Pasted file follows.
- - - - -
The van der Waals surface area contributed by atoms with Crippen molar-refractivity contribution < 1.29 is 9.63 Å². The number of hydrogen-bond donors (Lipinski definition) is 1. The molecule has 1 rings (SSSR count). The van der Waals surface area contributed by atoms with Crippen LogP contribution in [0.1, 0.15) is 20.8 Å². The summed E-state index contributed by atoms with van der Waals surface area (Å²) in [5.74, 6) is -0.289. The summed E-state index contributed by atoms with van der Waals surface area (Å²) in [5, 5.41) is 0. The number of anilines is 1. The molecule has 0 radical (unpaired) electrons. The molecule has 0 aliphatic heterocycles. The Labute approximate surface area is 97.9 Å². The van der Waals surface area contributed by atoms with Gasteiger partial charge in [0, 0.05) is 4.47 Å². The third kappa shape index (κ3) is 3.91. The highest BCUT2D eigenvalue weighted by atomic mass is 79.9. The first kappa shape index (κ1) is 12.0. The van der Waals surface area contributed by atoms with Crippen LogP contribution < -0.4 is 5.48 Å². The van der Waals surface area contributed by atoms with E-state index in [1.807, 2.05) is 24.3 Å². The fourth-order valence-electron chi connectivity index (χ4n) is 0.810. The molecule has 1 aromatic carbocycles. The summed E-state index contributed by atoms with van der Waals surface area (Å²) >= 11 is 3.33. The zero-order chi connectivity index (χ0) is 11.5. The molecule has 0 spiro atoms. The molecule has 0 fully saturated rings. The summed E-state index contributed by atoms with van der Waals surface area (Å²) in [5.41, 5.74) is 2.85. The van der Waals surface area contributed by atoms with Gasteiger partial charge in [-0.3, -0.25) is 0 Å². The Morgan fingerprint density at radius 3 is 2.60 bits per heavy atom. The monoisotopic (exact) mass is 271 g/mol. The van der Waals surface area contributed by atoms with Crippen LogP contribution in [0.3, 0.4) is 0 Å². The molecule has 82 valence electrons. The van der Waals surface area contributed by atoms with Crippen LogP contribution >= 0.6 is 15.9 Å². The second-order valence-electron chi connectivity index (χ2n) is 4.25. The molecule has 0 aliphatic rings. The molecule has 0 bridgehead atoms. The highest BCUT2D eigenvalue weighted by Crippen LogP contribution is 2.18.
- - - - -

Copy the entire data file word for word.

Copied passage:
The van der Waals surface area contributed by atoms with Crippen molar-refractivity contribution < 1.29 is 9.63 Å². The number of hydrogen-bond donors (Lipinski definition) is 1. The molecule has 1 rings (SSSR count). The van der Waals surface area contributed by atoms with Crippen LogP contribution in [0.1, 0.15) is 20.8 Å². The summed E-state index contributed by atoms with van der Waals surface area (Å²) in [5.74, 6) is -0.289. The summed E-state index contributed by atoms with van der Waals surface area (Å²) in [5, 5.41) is 0. The number of anilines is 1. The molecule has 0 radical (unpaired) electrons. The molecule has 0 aliphatic heterocycles. The Labute approximate surface area is 97.9 Å². The van der Waals surface area contributed by atoms with Gasteiger partial charge in [0, 0.05) is 4.47 Å². The third kappa shape index (κ3) is 3.91. The highest BCUT2D eigenvalue weighted by atomic mass is 79.9. The first kappa shape index (κ1) is 12.0. The van der Waals surface area contributed by atoms with Crippen LogP contribution < -0.4 is 5.48 Å². The van der Waals surface area contributed by atoms with E-state index in [1.807, 2.05) is 24.3 Å². The fourth-order valence-electron chi connectivity index (χ4n) is 0.810. The molecule has 1 aromatic carbocycles. The summed E-state index contributed by atoms with van der Waals surface area (Å²) >= 11 is 3.33. The zero-order chi connectivity index (χ0) is 11.5. The molecule has 0 spiro atoms. The molecule has 0 fully saturated rings. The summed E-state index contributed by atoms with van der Waals surface area (Å²) in [5.41, 5.74) is 2.85. The van der Waals surface area contributed by atoms with Gasteiger partial charge in [-0.3, -0.25) is 0 Å². The Morgan fingerprint density at radius 3 is 2.60 bits per heavy atom. The monoisotopic (exact) mass is 271 g/mol. The van der Waals surface area contributed by atoms with Crippen LogP contribution in [0.3, 0.4) is 0 Å². The molecule has 82 valence electrons. The van der Waals surface area contributed by atoms with Crippen LogP contribution >= 0.6 is 15.9 Å². The second-order valence-electron chi connectivity index (χ2n) is 4.25. The molecule has 0 aliphatic rings. The molecule has 0 bridgehead atoms. The highest BCUT2D eigenvalue weighted by Crippen LogP contribution is 2.18.